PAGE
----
Navigation

Government targets mafia and economic crimes

Switzerland says it will focus its crime-fighting energies on combating economic crimes and the Italian and southeast European mafia in the coming years.

This content was published on March 28, 2012 - 13:49
swissinfo.ch and agencies

Both areas are seen as growing threats, according to the government’s 2011-2015 crime-fighting strategy released on Wednesday.

Mafia organisations from southern and southeastern Europe are “very active” in Switzerland, it says. The Calabrian ‘Ndrangheta are the biggest concern, especially as they and other mafia-type groups are now moving their operations elsewhere after a crackdown by the Italian government.

Switzerland is dealing with mafia-related money laundering crimes for example, and suspected members of Italy’s four biggest criminal organisations have chosen to settle in Switzerland. Other organised crime networks from southeastern Europe are a growing danger, according to Europol. Drug trafficking is their main business and in Switzerland they are also involved in theft.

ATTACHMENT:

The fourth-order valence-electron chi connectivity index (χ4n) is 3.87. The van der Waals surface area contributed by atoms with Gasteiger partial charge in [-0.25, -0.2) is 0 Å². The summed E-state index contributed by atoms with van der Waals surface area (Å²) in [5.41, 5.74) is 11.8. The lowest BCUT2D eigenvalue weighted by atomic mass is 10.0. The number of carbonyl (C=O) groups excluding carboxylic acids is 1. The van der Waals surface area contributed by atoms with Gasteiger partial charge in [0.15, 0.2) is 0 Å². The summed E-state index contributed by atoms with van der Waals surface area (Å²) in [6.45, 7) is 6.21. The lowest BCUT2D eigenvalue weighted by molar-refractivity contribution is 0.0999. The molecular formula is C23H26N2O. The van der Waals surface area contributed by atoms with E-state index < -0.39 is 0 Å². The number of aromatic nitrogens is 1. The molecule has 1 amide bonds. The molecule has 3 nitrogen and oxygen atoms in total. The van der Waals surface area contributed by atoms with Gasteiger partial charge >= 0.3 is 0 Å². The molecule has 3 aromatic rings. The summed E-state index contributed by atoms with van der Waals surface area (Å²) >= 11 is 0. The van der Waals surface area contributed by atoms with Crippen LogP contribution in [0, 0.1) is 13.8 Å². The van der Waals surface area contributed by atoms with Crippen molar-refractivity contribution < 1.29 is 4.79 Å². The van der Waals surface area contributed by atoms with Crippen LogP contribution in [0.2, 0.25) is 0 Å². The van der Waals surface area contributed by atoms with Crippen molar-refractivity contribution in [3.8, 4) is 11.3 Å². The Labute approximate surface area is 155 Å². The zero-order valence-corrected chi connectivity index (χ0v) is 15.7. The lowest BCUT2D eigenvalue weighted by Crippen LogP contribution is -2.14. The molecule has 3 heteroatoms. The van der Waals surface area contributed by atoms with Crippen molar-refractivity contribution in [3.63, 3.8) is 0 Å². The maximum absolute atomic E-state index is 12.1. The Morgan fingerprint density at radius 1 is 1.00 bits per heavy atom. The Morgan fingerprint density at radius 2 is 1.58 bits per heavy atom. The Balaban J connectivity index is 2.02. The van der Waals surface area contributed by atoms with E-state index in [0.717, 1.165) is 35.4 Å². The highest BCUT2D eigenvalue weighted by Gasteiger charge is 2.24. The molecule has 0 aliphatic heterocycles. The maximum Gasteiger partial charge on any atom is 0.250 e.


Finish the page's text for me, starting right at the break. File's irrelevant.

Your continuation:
The main economic crimes involve international corruption and money laundering and the government has set a goal of “preventing the negative effects of corruption from tarnishing the Swiss financial centre”.

International terrorism still remains the number one threat when it comes to ideological crimes. Although there are no actual indications of an attack on Swiss soil, militant religious extremists remain a real danger, the government says.

This article was automatically imported from our old content management system. If you see any display errors, please let us know: community-feedback@swissinfo.ch

In compliance with the JTI standards

In compliance with the JTI standards

More: SWI swissinfo.ch certified by the Journalism Trust Initiative

Contributions under this article have been turned off. You can find an overview of ongoing debates with our journalists here. Please join us!

If you want to start a conversation about a topic raised in this article or want to report factual errors, email us at english@swissinfo.ch.

Share this story

Change your password

Do you really want to delete your profile?